"Their Majesties the King and Queen and the Members of the Royal Family announce with great sadness that Her Majesty Queen Fabiola has died in Stuyvenbergh Castle, in Brussels, tonight", a press release announced around 7:10pm yesterday.
Fabiola had reached the age of 86. Her last public appearance went back to 31 July 2013, when a remembrance mass was held for her former husband King Boudewijn. Fabiola had been in poor health for some time. She had breathing problems and had to use a wheelchair to get around. Her death does not come as a complete surprise.
"She had been very weak since 2009, after contracting pneumonia", explains Rafike Yilmaz, spokeswoman for the Royal Palace. "She also needed mechanical ventilation lately. But despite this, there were no indications that she would die."
Daughter of a Spanish count
Doña Fabiola Fernanda María de las Victorias Adelaida de Mora y Aragón was born in Madrid on 11 June 1928, as the 6th of 7 children of a Spanish count.
She married Belgium's King Boudewijn on 15 December 1960, which made her the 5th Belgian Queen at 32 years of age. Belgium had a queen again, for the first time since the death of Queen Astrid in 1935. Boudewijn and Fabiola, two religious persons, had a strong bond and enjoyed a solid marriage. Their biggest dream, to have offspring, remained unfulfilled. Fabiola is said to have suffered as many as 5 miscarriages.
As they had no children, Fabiola and Boudewijn were engaged in the education of Prince Filip, the eldest son of King Boudewijn's brother, Albert.
Social and cultural engagement
King Boudewijn died from a heart failure on 31 July 1993. His death came as a complete surprise during their holiday. Fabiola wore a bright white dress during the funeral ceremony, as a sign of hope. She retained her title of queen after Boudewijn's death.
Fabiola was socially and culturally engaged and chaired the renowned QEC (Queen Elizabeth Competition) for opera and/or classical music. Although she had the image of a reserved and deeply religious person, Fabiola had a good sense of humour. After receiving death threats in 2009 - someone threatened in a letter to shoot her with a crossbow - she carried an apple with her and showed it to the public at her next public appearance, a referance to the story of William Tell.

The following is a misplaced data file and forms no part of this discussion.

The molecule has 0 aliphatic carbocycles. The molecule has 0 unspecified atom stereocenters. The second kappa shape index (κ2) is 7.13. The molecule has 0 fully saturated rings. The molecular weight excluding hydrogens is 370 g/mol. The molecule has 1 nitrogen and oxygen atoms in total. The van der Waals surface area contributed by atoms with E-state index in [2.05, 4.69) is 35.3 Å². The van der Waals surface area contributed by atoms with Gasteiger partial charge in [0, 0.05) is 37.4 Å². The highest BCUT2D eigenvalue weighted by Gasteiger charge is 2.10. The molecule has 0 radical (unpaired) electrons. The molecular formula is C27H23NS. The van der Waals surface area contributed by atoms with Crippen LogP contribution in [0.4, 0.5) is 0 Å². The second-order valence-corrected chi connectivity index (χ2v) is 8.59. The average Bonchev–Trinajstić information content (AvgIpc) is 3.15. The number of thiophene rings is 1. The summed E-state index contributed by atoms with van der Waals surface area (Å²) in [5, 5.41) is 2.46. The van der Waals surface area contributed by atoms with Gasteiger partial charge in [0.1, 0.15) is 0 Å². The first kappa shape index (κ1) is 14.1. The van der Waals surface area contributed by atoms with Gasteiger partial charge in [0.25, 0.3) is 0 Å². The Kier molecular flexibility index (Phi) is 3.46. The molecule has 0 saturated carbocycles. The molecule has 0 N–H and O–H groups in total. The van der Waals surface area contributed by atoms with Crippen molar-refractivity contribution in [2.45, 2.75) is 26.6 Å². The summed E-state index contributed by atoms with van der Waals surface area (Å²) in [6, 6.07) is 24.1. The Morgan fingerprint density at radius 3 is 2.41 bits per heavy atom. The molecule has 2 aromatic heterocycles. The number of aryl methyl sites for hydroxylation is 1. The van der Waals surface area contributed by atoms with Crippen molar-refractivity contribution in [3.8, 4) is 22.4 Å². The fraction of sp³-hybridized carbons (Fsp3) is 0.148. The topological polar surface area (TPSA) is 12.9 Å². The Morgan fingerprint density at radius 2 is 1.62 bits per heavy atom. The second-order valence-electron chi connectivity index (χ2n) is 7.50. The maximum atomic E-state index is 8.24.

Fabiola sparked controversy in 2013, after it turned out she had created a special trust "Fons Pereos" to pass on an estate in Spain to relatives without paying taxes.
The move was not illegal, but was controversial because it included not only private but also public money from the Belgian taxpayer, something she always denied.
The row led to the government cutting state allowances to the royal family, including those to Fabiola, and making the royal family start paying taxes. Fabiola saw her grant cut from 1.4 million euros to 923,000 euros at a first stage and 460,000 euros at a second stage, in June 2013.
King Filip loses a second mother
King Filip is said to have been filled with great sadness when he heard about the death of Fabiola, who spent a great deal of effort in raising him, and who was a second mother to him.
The Belgian PM Charles Michel said that "Belgium loses a queen who gave our country an international reputation". He also praised her for her social and cultural engagements. Mr Michel added that "We will remember her as a Grande Dame who has her place in Belgium's history."
Click on the video below to play
06/12/14 - The following video gives an overview of Queen Fabiola's life: the marriage with King Boudewijn, her social engagement (at the Children's Museum), the funeral of her husband King Boudewijn, the Queen Elizabeth Competition, family life (including family portraits) and the apple joke.